It’s Harlem, New York City, and it’s nearly 2 AM. I’m at a friend’s house, having just enjoyed a very fun Christmas day dinner that she and her boyfriend cooked for a few other guests and I. We were served chicken, vegetable cous-cous, mashed potatoes, wine, ice cream, cake, amaretto, and tea. It was delicious, and I’m tipsy, tired, and ready to head home.

I’m only 40 blocks from my apartment, I’m thinking, the subway will take forever, and I’d rather not spend the cash on a cab. I can walk it. So, even though this isn’t something I usually do, I decide to travel on foot.

I call Eileen on my cell phone because she called me moments before I left my friend’s apartment and because I want to talk to her before we each go to bed. After walking a short while, I’ve passed two large groups of hispanic and black men congregated on the sidewalks, never breaking stride and never breaking somewhat idle conversation about something or other with Eileen. I notice one man who is talking to another man eyeing me and then I note that his compatriot turns to look at me, but I continue by and nothing happens.

This is what’s expected. I’m a slender white Jewish boy, five-foot-eight-inches tall with long, curly red hair, glasses, and a long wool coat. I don’t look like I should be out in the middle of Harlem at 2 AM. What was I thinking?

Yet nothing happens. Nothing happens until I’m almost half-way through my journey and, having passed yet another group of almost a dozen rowdy men or so, am feeling somewhat more secure in my march towards home. I mean, I’m not so far away, and it’s not that bad a neighborhood (I’m even about to pass another friend’s house right now), and no one is really out to get me, and certainly not me specifically. What could happen?

I notice a group of six or so girls up ahead. I think almost nothing of it, as I typically don’t. Any real threat comes from men, I’ve been taught to think, since they are the ones who are violent, they are the ones who commit crimes, they are the ones the media has told me to fear.

I walk closer to the group of girls on my way towards home, making sure to stay on the side of the sidewalk closest to the street, furthest away from them. I’m just going home and I want nothing to do with these people. There’s nothing they have that I want and nothing I have that I could imagine them wanting. So what’s the worry?

I notice a taller girl, clearly hispanic, with long curly black hair and wearing a North Face down coat looking at me as I approach. What’s the worry, I remind myself, I’m just a curiosity in these parts at this hour. So I walk on.

As I pass them, my focus is fixed firmly within my peripheral vision, yet I’m still talking to Eileen on my cell phone. This girl’s fixed attention draws the attention of the others and now they’re all looking at me. In an instant, one girl from the small crowd crosses my path not half a foot in front of me and makes a loud noise in my direction, her face nearly pressed right against mine for a moment. I give her a somewhat quizzical but annoyed glance and keep walking.

In the next instant, somewhere between all the yelling that has suddenly and conspicuously begun too abruptly to be coincidence, I hear another girl yell, “Your nose needs surgery!” I look to my left to see one of the girls standing next to me with her arm raised in a fist. I put up my hand in a defensive posture, feel my breath catch, and my heart race. I hear the tall girl with the long black curls say with a grin in her tone, “Don’t you know you shouldn’t ever raise your hands up like that to a woman?!”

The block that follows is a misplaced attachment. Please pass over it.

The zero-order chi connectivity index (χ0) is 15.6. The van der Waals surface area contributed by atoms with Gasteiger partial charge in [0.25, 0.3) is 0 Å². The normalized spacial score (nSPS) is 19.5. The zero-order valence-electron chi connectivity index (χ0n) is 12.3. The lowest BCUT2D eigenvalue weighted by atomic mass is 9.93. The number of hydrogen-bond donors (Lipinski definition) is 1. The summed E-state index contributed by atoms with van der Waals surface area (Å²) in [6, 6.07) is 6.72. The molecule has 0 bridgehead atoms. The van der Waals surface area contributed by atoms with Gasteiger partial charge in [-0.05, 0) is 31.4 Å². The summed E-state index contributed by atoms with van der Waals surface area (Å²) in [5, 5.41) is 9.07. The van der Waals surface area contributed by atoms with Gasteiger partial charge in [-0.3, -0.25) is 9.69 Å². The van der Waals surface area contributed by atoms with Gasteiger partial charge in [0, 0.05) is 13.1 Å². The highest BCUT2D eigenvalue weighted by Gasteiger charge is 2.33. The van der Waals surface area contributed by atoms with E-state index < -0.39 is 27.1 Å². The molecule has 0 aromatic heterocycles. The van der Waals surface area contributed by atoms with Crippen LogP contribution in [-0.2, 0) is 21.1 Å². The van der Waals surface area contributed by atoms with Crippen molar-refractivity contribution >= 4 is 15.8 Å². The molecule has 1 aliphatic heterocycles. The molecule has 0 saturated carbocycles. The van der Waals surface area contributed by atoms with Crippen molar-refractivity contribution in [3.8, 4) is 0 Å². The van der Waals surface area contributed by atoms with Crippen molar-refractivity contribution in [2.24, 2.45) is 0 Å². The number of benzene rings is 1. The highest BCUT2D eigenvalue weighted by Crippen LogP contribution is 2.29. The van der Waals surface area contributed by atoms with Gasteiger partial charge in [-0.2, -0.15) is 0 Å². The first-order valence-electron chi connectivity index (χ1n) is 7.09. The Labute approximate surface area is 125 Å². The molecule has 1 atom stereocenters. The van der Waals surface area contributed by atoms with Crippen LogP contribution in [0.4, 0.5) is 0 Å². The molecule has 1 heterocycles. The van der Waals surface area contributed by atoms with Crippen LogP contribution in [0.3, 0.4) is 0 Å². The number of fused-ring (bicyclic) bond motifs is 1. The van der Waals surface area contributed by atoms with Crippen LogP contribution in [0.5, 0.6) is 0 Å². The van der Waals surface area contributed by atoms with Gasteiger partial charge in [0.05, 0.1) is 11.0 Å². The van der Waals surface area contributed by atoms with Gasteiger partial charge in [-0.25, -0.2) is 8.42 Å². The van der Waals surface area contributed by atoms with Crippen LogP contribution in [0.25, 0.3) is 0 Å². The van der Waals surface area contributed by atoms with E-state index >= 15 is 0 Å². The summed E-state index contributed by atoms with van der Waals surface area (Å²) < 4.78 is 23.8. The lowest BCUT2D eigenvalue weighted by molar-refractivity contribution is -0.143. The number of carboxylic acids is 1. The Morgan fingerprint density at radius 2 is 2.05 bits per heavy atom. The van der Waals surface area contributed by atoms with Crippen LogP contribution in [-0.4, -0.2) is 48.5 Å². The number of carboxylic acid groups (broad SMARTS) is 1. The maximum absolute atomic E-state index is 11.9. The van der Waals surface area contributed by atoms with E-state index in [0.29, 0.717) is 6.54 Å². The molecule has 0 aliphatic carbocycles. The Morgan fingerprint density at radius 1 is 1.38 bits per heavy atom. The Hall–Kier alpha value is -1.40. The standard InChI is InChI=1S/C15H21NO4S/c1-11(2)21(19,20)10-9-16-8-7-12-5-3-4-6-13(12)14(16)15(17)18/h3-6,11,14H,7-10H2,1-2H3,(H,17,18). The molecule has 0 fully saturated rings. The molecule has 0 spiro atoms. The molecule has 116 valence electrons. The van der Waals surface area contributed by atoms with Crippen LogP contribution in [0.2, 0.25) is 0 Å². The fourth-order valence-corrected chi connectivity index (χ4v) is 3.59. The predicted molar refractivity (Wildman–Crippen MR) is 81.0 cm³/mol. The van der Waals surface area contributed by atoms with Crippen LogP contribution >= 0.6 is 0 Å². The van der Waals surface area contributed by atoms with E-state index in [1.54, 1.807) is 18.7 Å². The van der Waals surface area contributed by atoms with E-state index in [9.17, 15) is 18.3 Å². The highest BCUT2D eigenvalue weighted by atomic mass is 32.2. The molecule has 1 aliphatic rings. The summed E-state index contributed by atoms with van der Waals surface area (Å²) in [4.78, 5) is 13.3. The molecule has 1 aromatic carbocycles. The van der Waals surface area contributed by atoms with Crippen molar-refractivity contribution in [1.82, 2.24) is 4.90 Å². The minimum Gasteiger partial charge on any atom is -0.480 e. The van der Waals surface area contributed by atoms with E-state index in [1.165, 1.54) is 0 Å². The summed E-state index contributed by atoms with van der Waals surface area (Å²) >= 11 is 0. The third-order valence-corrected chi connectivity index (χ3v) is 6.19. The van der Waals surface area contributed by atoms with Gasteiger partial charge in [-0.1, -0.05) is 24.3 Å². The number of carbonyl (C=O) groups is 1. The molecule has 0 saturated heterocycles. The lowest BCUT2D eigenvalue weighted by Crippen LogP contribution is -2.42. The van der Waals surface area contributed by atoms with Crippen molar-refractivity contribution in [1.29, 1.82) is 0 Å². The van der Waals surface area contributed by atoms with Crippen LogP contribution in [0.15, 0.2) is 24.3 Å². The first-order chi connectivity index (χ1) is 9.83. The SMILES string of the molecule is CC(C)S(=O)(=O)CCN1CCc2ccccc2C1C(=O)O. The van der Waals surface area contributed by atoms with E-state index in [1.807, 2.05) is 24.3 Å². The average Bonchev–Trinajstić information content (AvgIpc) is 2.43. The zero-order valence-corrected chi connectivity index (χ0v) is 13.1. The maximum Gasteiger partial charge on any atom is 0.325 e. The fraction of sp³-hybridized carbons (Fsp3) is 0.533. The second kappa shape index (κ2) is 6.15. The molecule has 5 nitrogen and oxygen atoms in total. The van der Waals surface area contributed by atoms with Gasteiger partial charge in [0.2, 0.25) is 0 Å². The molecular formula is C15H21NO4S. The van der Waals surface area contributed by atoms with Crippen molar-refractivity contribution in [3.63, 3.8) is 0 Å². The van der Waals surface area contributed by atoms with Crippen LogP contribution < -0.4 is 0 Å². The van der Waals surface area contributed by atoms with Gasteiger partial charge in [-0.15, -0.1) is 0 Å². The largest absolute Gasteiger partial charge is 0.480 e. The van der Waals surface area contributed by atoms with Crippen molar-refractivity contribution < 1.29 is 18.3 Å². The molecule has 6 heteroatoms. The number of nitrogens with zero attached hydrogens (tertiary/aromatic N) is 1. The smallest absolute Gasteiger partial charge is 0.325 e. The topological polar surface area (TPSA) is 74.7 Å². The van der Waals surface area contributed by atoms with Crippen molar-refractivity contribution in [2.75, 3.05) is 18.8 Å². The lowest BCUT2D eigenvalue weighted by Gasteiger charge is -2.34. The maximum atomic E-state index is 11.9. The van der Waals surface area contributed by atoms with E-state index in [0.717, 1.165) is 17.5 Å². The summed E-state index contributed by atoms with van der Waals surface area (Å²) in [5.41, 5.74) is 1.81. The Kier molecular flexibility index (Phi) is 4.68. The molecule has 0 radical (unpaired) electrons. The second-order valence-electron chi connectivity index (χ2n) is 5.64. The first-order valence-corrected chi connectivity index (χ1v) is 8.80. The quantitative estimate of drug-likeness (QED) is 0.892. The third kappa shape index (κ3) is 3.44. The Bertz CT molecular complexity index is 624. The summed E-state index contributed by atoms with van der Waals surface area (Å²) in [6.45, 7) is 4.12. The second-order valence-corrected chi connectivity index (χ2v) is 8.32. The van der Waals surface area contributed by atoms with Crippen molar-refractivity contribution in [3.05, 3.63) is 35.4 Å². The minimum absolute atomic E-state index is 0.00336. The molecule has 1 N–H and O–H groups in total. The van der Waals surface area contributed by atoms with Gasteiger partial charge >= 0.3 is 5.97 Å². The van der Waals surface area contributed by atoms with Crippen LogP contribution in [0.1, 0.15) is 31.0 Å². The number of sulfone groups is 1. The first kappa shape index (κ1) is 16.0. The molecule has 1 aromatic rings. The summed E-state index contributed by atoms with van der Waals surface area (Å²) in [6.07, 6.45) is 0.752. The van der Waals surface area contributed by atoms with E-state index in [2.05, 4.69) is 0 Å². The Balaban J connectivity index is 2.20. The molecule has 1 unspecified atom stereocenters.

Then I feel a light pat on my butt and a cacophony of laughter. I whirl around to face all of these girls, unsure of what to do. “Jesus fucking christ,” I mutter to myself—on Christmas night no less—but keep walking onwards at an even more quickened pace. There are more shouts after me. I turn back around and hurry off.

Eileen is asking if I’m okay. “Yeah,” I say. “I’m fine…. Will you stay on the phone with me ’til I get home?”

I talk as much as I can on the way home even though, now, I am having two distinct conversations. One conversation is the one I have out loud with Eileen, the one my cell phone carries over the wire to her ear. The other is my internal monologue asking questions about what just happened.

Why was it all so appearance-centric? Men, as they have done once in the past, would have demanded money, confrontation, or physical altercation, but these girls were entirely gender-focused, even going so far as bringing up our different sexes vocally. How much of this has to do with race and how much with sexism, for that matter? Furthermore, how much of my reaction, and my fear, has to do with over sensitivity, my lack of a thick-skin, versus a real, perceptible threat? How much is real?

Is it my fault? I bet I just look like an easy target; what do people who aren’t easy targets look like? How can I be more like them? Do I want to? Should I have to? Why did they do this? Was it just for laughs, some harmless immature prodding at my expense? That wasn’t typical feminine behavior; one of them touched my ass! Where did these girls learn that? I have to wonder about how many times each and every one of the girls in that group has had the same experience I just had. How many men have touched them inappropriately?

I’m home now, and I’m fine, yet my mind is still having these thoughts and more. I’m tired and somewhat frazzled from the sudden rush of flight-or-fight impulses coursing through my veins. These girls were just hooligans, probably no real danger.

At some point, analyzing this exchange under a less drunken and more cognitive mindset might prove fascinating. The sexism, the racism, the group dynamics. It’s all fascinating.

But for right now, I’m just thankful to be home safely.